New 2009 Seminar Dates (Including Some Testimonials)

I'll soon be resuming my itinerant ways. In particular, my first public seminar of 2009 is on February 24, in Houston. And 2009 just got busier, as I've added some new "Contract Drafting—Language and Layout" public seminar dates, namely U.S. dates for the second half of 2009 and new Toronto and Vancouver dates. Click here for the details. Remember that members of the ABA Section of Business … [Read more...]

Adopting a House Style for Contract Drafting

To accomplish any given drafting goal, one usage will be more efficient than the others. Once you accept that notion, it follows that it would make sense for drafters to join other writers in using a manual of style. That's why I wrote A Manual of Style for Contract Drafting. Use of a manual of style in a given population might be at the discretion of the individual, or it might be adopted more … [Read more...]

Drafting by Committee? Not So Good

Today Rees Morrision posted this item on his blog. It makes the point that groups are good for sharing information but not so good for making decisions. It also quotes an academic as saying that "Groups are not helpful in getting people to make better decisions, but they’re helpful in getting people to feel more confident about the decisions they’ve made." That explains why all sorts of … [Read more...]

More on Prospects for Change: Getting Outside Counsel to Cooperate

This post earlier this month considered how to ensure that people on the other side of a deal don't balk at MSCD-compliant language. But what if it's your outside counsel that's not playing along? In this post from last weekend I said that company law departments are best positioned to drive change, in that they’re the ones who pay the bills for inefficient drafting, whether by their lawyers … [Read more...]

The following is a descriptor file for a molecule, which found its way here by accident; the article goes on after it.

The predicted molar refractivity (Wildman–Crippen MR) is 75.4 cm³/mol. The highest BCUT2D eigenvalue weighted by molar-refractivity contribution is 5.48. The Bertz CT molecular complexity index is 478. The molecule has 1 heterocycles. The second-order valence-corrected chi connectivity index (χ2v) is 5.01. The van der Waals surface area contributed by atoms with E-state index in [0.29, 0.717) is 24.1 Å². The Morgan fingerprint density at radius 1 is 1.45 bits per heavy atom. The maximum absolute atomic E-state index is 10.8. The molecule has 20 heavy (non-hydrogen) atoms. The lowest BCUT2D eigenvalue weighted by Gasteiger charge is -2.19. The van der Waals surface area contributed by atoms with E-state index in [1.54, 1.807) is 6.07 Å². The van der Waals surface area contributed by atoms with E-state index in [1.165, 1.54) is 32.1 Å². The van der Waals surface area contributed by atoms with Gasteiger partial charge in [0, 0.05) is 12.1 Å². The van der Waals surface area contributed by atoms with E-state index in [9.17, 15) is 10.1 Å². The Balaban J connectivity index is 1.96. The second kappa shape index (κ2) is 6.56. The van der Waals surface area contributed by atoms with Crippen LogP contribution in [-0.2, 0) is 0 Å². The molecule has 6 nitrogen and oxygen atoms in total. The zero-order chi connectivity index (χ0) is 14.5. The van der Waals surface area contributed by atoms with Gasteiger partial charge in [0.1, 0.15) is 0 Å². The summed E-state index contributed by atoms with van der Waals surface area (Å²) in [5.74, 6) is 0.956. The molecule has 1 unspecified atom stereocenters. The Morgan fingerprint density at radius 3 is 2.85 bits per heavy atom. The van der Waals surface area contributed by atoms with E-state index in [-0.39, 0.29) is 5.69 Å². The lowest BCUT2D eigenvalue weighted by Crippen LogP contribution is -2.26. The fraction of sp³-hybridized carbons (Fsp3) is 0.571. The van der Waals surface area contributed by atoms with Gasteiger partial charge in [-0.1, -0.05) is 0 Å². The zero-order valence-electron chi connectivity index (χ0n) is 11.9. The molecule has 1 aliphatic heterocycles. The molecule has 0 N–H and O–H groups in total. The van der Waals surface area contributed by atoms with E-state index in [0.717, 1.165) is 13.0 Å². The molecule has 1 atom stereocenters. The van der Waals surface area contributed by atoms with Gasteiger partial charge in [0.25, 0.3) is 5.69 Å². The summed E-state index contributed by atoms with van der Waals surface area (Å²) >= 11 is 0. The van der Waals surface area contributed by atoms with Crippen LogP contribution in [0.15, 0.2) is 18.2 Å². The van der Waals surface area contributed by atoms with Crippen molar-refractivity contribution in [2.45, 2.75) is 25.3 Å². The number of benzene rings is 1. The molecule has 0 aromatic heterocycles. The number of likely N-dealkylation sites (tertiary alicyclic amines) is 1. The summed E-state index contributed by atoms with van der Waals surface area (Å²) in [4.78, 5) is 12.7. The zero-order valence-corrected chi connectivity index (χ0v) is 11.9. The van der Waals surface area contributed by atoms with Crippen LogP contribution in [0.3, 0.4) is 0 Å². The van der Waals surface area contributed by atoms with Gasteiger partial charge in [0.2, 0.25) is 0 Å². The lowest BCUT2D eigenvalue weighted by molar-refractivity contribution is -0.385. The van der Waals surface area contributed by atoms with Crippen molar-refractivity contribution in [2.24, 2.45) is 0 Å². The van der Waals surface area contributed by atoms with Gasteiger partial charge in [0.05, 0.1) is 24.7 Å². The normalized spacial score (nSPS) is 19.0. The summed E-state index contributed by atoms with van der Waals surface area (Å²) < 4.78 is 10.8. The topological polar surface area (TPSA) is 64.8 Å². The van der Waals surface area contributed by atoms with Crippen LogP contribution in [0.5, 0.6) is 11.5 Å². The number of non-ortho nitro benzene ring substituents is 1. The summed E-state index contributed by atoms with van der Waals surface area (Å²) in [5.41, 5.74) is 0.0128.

Follow this Blog on Twitter

In this post from earlier this month, I expressed incredulity at the idea of my being able to make good use of Twitter—what I do doesn't come in installments of no more than 140 characters. But following up on a suggestion by commenter Jonathan Handel, I've arranged matters so that every time I post on the blog a tweet gets automatically generated with a headline and link to the blog post. If … [Read more...]

Prospects for Change

A couple of recent posts (this one and this one) prompted some gnashing of teeth and rending of clothes by commenters frustrated at the pushback they encounter when they use clear, efficient, and modern contract language. So I thought it might be worthwhile for me to elaborate on something I offered in this comment. Here goes: I'm optimistic about the prospects for change. No doubt that's due … [Read more...]

The Different Ways of Signing Legal Documents Electronically

Thanks to Bryan Sims of The Connected Lawyer, I came across (1) this useful post by TechnoEsq on the different ways of signing legal documents electronically and (2) this post by Ernie Svenson, wearing his PDF for Lawyers hat, on one of those ways of signing, namely using digital signatures. By way of a reminder, digital signatures form part of Echosign and other signature-automation solutions. … [Read more...]

With Free Online Forms, You Get What You Pay For

Rees Morrison, prolific blogger on all things law-department-related, posted this item about free legal forms available online. Here's what it says: As the online world inexorably proves that information wants to be free, in-house counsel will increasingly have more forms of agreements available online, and at no cost. One example of the genre is YourFreeLegalForms.com. According to an … [Read more...]

Numbering or Lettering Schedules and Exhibits: A Proposal

Here's the approach that's reflected in MSCD: If you could accomplish any given drafting goal in a number of different ways, consistency and efficiency would be enhanced if you, and everyone else, were to choose, and stick with, just one of the ways. And if you look closely, more often than not one of the different ways will prove to be superior to the others—that's the one you should … [Read more...]

“As Well As”

In this October 2008 blog post I said that together with is usually a roundabout way of saying, depending on the circumstances, and or with or plus. Well, it just crossed my mind that a related usage is as well as—you should be able to use and instead. Often together with and as well as contribute to a long-winded recitation of the elements of a class: The Borrower hereby grants a … [Read more...]

Does One “Enter Into” or “Enter” a Contract?